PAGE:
Civil Society, Public Sphere and Citizenship: Dialogues and Perceptions

SAGE Publications India
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What is the political role of the Indian citizen today? What are his/her options, commitments and requirements within Indian civil society and its public sphere? What difference does it make if a person makes use of his/her democratic citizenship in a more active or passive way? Who is allowed to participate actively and who is denied access to democratic rights? What impact does civil society have on the Indian state today? Is there a predominant culture, and in which way does this predominance affect its responsibilities?

While these questions have long been discussed both within India and abroad, the contributors to this volume seek to provide new points of view and enrich the ongoing debate.

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About the author

Rajeev Bhargava was Professor of political theory and Indian political thought and the Head of the Department of Political Science at the University of Delhi, and is a prominent scholar of multi-culturalism and secularism in nonwestern societies. He has held fellowships in the Harvard University Program in Ethics and the Professions at the British Academy. Professor Bhargava is the Editor of Secularism and its Critics (1998) and Civil Society, Public Sphere and Citizenship: Dialogues and Perceptions (2005), and co-editor of Multiculturalism, Liberalism and Democracy (1990) and Transforming India (2000). He is the author of Individualism in Social Science (1992). At present, he is the Director of Centre for the Study of Developing Societies, New Delhi, India.

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Additional Information

Publisher
SAGE Publications India
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Published on
May 11, 2005
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Pages
420
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ISBN
9788132103967
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Best For
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Language
English
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Genres
Political Science / Civics & Citizenship
Political Science / Civil Rights
Political Science / General
Political Science / History & Theory
Political Science / Political Ideologies / Democracy
Political Science / World / Asian
Social Science / Sociology / General
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Content Protection
This content is DRM protected.
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This book looks at concepts of justice from points of view of various religious and cultural traditions (Hinduism, Islam, Christianity, Cosmopolitanism, Tribal Cultures) and different methodological perspectives (historical, theological, philosophical, sociological). One common thread in these essays is the reflection on ethics universally and reference to the basic values of the Indian constitution. People from all categories were included in the dialogue process on justice in order to avoid any risk of unintentionally missing out people belonging to certain categories.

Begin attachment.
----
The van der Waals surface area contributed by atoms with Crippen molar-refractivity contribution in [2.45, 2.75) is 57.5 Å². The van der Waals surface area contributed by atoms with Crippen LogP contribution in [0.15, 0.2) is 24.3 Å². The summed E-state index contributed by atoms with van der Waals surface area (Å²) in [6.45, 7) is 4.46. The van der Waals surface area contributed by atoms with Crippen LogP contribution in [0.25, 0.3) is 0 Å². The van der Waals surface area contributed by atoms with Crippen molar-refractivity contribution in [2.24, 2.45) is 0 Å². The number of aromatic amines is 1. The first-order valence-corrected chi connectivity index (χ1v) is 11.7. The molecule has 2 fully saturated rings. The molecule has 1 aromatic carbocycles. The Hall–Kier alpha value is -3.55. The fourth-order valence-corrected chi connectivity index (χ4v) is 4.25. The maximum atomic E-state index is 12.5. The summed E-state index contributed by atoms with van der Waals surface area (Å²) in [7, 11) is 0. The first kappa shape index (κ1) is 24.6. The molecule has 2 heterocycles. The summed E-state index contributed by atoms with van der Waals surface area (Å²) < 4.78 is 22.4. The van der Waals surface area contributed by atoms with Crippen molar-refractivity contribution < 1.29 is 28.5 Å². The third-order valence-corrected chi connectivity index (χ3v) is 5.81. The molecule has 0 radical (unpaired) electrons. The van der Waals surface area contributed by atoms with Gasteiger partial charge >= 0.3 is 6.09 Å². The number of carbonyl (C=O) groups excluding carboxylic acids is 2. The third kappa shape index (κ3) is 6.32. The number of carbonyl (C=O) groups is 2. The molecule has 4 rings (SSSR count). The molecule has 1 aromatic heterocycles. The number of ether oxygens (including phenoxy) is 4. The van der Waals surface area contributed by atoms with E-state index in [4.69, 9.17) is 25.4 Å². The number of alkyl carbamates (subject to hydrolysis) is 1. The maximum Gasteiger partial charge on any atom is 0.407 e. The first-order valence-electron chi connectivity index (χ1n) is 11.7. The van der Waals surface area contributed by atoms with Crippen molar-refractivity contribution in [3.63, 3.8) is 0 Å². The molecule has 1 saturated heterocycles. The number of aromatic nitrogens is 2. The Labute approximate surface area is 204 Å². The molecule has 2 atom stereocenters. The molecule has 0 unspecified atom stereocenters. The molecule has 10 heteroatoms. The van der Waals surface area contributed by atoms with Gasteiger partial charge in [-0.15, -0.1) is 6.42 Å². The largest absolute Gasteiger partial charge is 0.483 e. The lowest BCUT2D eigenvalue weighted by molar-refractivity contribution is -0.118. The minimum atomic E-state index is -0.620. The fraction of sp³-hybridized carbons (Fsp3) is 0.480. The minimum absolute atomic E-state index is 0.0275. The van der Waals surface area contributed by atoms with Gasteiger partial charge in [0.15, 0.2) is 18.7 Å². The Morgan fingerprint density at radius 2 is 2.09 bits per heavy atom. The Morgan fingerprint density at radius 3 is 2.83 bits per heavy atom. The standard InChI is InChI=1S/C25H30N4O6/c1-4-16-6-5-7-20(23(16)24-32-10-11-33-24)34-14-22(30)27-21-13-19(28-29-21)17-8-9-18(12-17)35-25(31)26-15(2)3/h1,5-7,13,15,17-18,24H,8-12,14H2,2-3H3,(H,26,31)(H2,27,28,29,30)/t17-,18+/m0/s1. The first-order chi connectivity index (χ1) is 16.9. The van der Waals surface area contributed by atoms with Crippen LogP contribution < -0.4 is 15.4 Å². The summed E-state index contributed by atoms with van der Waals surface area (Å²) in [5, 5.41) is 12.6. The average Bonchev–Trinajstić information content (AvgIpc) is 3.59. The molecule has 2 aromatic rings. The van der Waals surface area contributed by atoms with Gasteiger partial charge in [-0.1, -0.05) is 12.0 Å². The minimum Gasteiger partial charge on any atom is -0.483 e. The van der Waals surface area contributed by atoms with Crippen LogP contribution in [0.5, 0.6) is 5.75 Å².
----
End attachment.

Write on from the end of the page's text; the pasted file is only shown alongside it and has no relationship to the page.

This volume attempts to express the opinions of people whose voices were not very prominent in theoretical debates on justice and its practical implications. Their perspectives on justice are contrasted with mainstream conceptions of justice, whose problematic representativeness for India today is thereby interpreted. Both abstract universalism and relativism lack a common point of reference to assess relevance and adequacy of a given conception of justice. Neither unaffected universalism nor relativism defined by traditional norms turns is sustainable. The contributors offer a concept of 'internal universalism' as an alternative to unaffected universalism.

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This book looks at concepts of justice from points of view of various religious and cultural traditions (Hinduism, Islam, Christianity, Cosmopolitanism, Tribal Cultures) and different methodological perspectives (historical, theological, philosophical, sociological). One common thread in these essays is the reflection on ethics universally and reference to the basic values of the Indian constitution. People from all categories were included in the dialogue process on justice in order to avoid any risk of unintentionally missing out people belonging to certain categories.

This volume attempts to express the opinions of people whose voices were not very prominent in theoretical debates on justice and its practical implications. Their perspectives on justice are contrasted with mainstream conceptions of justice, whose problematic representativeness for India today is thereby interpreted. Both abstract universalism and relativism lack a common point of reference to assess relevance and adequacy of a given conception of justice. Neither unaffected universalism nor relativism defined by traditional norms turns is sustainable. The contributors offer a concept of 'internal universalism' as an alternative to unaffected universalism.

Combining various forms and stages of 'reflective equilibrium' as conceived by John Rawls, this framework provides us with the necessary reference point to assess the adequacy as proposed in this book and engage in a comprehensive dialogue on questions of justice.

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